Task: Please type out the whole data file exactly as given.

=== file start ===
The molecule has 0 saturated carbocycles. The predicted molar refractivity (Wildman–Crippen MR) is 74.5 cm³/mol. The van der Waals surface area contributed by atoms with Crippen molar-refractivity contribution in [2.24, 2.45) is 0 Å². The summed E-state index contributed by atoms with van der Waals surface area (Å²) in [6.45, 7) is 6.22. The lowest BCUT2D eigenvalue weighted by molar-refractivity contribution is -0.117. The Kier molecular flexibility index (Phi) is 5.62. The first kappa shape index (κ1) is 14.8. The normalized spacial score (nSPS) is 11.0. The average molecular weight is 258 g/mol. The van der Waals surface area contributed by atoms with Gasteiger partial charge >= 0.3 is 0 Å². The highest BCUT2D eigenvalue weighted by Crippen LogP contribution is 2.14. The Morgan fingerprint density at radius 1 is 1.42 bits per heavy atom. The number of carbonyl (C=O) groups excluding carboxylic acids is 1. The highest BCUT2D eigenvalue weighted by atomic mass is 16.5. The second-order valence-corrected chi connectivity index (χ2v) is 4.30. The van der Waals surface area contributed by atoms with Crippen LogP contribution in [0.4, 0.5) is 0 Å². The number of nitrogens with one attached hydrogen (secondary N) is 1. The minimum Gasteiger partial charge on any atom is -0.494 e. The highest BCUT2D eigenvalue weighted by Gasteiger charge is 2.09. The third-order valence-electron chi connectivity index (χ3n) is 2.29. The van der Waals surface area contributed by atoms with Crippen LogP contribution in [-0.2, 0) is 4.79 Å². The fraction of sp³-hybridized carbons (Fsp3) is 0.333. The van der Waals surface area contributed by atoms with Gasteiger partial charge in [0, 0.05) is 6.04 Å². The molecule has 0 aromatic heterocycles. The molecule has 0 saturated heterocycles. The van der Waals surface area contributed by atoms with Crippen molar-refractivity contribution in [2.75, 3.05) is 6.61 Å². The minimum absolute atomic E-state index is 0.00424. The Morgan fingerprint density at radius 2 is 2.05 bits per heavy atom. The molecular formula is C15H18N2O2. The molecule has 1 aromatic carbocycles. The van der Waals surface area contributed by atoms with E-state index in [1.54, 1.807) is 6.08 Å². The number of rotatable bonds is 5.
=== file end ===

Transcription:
The molecule has 0 saturated carbocycles. The predicted molar refractivity (Wildman–Crippen MR) is 74.5 cm³/mol. The van der Waals surface area contributed by atoms with Crippen molar-refractivity contribution in [2.24, 2.45) is 0 Å². The summed E-state index contributed by atoms with van der Waals surface area (Å²) in [6.45, 7) is 6.22. The lowest BCUT2D eigenvalue weighted by molar-refractivity contribution is -0.117. The Kier molecular flexibility index (Phi) is 5.62. The first kappa shape index (κ1) is 14.8. The normalized spacial score (nSPS) is 11.0. The average molecular weight is 258 g/mol. The van der Waals surface area contributed by atoms with Gasteiger partial charge >= 0.3 is 0 Å². The highest BCUT2D eigenvalue weighted by Crippen LogP contribution is 2.14. The Morgan fingerprint density at radius 1 is 1.42 bits per heavy atom. The number of carbonyl (C=O) groups excluding carboxylic acids is 1. The highest BCUT2D eigenvalue weighted by atomic mass is 16.5. The second-order valence-corrected chi connectivity index (χ2v) is 4.30. The van der Waals surface area contributed by atoms with Crippen LogP contribution in [0.4, 0.5) is 0 Å². The number of nitrogens with one attached hydrogen (secondary N) is 1. The minimum Gasteiger partial charge on any atom is -0.494 e. The highest BCUT2D eigenvalue weighted by Gasteiger charge is 2.09. The third-order valence-electron chi connectivity index (χ3n) is 2.29. The van der Waals surface area contributed by atoms with Crippen LogP contribution in [-0.2, 0) is 4.79 Å². The fraction of sp³-hybridized carbons (Fsp3) is 0.333. The van der Waals surface area contributed by atoms with Gasteiger partial charge in [0, 0.05) is 6.04 Å². The molecule has 0 aromatic heterocycles. The molecule has 0 saturated heterocycles. The van der Waals surface area contributed by atoms with Crippen molar-refractivity contribution in [2.75, 3.05) is 6.61 Å². The minimum absolute atomic E-state index is 0.00424. The Morgan fingerprint density at radius 2 is 2.05 bits per heavy atom. The molecular formula is C15H18N2O2. The molecule has 1 aromatic carbocycles. The van der Waals surface area contributed by atoms with E-state index in [1.54, 1.807) is 6.08 Å². The number of rotatable bonds is 5.